Dr. King’s approach offers an alternative to Mr. Trump’s Make America Great Again. Dr. King’s option is about hope for our future, though not because we’ll all be Great in the Trumpian way.

Instead, like the silent approach of spring, we’ll join others to steal the show from our long national winter of discontent. It will take no more and no less than small acts of nonviolent hope, listening as we’ve never listened before, and one courageous vote at a time.

We don’t have to wait until we’re part of an army or national movement to do what needs doing. Nor are we promised rose gardens or fame in return for our service. Instead, we’re promised the soul-satisfying, dangerous work of living and speaking truth to overweening, soul-destroying power.

©Elouise Renich Fraser, 2 April 2018
Photo found on pinterest.com

Easter Lilies and Justice

Easter Lilies

Dear Diane,

Easter Sunday always reminds me of you. Not just because you were born on Easter Sunday in 1949, but because the Easter lilies at church always take me back to your funeral service and heaps of Easter lilies around the casket at the front of the church.

Today was no different. I walked in, saw the Easter lilies and tulips, and dissolved into tears as we sang the first hymn. It all came flooding back, along with a story Dad told me when he was in hospice care.

The story was about you and his flower garden in our back yard. Maybe you remember it. That was when we lived on the river. The flower garden had tons of flowers, including Easter lilies and Dianthus, all planted by Dad. He used to say the Dianthus were there because they reminded him of you.

Dianthus

One day Dad noticed that some of his special Easter lilies were missing from his flower garden. When he went back into the house he found them–in flower vases and glass jars here and there!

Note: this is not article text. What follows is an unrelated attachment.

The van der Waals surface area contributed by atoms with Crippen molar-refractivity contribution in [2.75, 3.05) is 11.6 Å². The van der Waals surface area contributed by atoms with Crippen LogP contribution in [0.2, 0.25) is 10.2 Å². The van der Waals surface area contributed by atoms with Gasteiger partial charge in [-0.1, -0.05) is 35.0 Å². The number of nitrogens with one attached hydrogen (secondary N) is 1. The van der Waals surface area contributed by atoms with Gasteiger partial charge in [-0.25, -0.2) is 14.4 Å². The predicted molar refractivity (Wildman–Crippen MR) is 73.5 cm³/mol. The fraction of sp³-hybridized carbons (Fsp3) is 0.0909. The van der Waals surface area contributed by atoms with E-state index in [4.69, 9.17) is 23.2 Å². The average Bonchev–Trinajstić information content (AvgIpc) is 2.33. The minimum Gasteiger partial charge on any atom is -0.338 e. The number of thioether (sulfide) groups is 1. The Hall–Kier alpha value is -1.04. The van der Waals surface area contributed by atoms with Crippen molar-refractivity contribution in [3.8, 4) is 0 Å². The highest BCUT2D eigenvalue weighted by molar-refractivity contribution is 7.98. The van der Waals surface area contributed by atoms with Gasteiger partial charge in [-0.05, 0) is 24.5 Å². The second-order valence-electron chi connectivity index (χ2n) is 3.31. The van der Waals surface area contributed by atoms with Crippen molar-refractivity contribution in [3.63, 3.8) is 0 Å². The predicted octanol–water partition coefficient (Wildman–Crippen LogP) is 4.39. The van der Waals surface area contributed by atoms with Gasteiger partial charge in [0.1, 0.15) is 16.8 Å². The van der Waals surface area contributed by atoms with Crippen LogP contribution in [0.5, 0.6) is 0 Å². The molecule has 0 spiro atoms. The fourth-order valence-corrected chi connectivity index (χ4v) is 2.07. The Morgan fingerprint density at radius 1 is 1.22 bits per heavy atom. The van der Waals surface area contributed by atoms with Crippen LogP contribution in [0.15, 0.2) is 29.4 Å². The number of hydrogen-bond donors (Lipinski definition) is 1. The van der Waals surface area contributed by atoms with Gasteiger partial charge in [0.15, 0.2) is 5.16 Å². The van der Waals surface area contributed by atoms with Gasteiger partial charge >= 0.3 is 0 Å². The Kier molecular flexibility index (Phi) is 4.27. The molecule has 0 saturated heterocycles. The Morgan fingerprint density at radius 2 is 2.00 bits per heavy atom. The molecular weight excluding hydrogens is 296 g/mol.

It didn’t take long to find out you had done this dastardly deed. He said you listened quietly without tears. Then as you turned to walk away you asked, “Where are the flowers for the children?” Cut him to the quick, he said. And I have to admit, he had tears in his eyes as he told the story.

Do you remember that square patch of flowers near the rear of the back yard? It wasn’t very large. Maybe 5 feet wide. It had posts with twine supports for some of the flowers. Most were bright zinnias.

Dad told me, with tears in his eyes, that he planted that flower garden just for the children. We could pick them anytime, as many as we wished. All because you had the guts to ask the most important question of all. “Where are the flowers for the children?”

Today I wonder the same thing. Sadly, we’ve gone downhill when it comes to things for the children. Flowers for the children tend to show up after children or teenagers are killed with guns. Survivors are asking all of us so-called grownups, “Where are the safe places for the children?”

That’s another subject, except for this: It takes guts to stand up and fight for the rights of children and young people. I’m rooting for the children and young people.

Love and hugs, plus Happy Easter and Happy April Birthday—not that you’re counting anymore!
Elouise

©Elouise Renich Fraser, 1 April 2018, adapted from an earlier post
Photo credit: wallpapersup.net (Easter Lilies); robsplants.com (Dianthus)

Life flew south last winter

Life flew south last winter
Though I’m looking for its return
In vain I imagine it on
A southern beach somewhere
Soaking in rays of warmth
For this spring-starved season
Plus stories of birds and beasts
To lighten my waning energy
Sleeping day and night

Waking from a dream I search for
Resurrection of bones and sinews
With sight and sound and the mind
I used to have but find instead a
Stranger has taken up my space
Demanding attention as the radio
Drones on about life out there
Though I no longer visit
Or entertain at home

©Elouise Renich Fraser, 31 March 2018
Photo of Baltic Sea Club found at pixabay.com

by the feet

Dear Friends,
I’ve revised this old post, added the photo, and am sending it out as my Good Friday offering. It still speaks to me–given the number of family members missing from my old photos. As they say, life isn’t for sissies. Neither is death. And we have a faithful Shepherd who won’t abandon us.
Elouise

Telling the Truth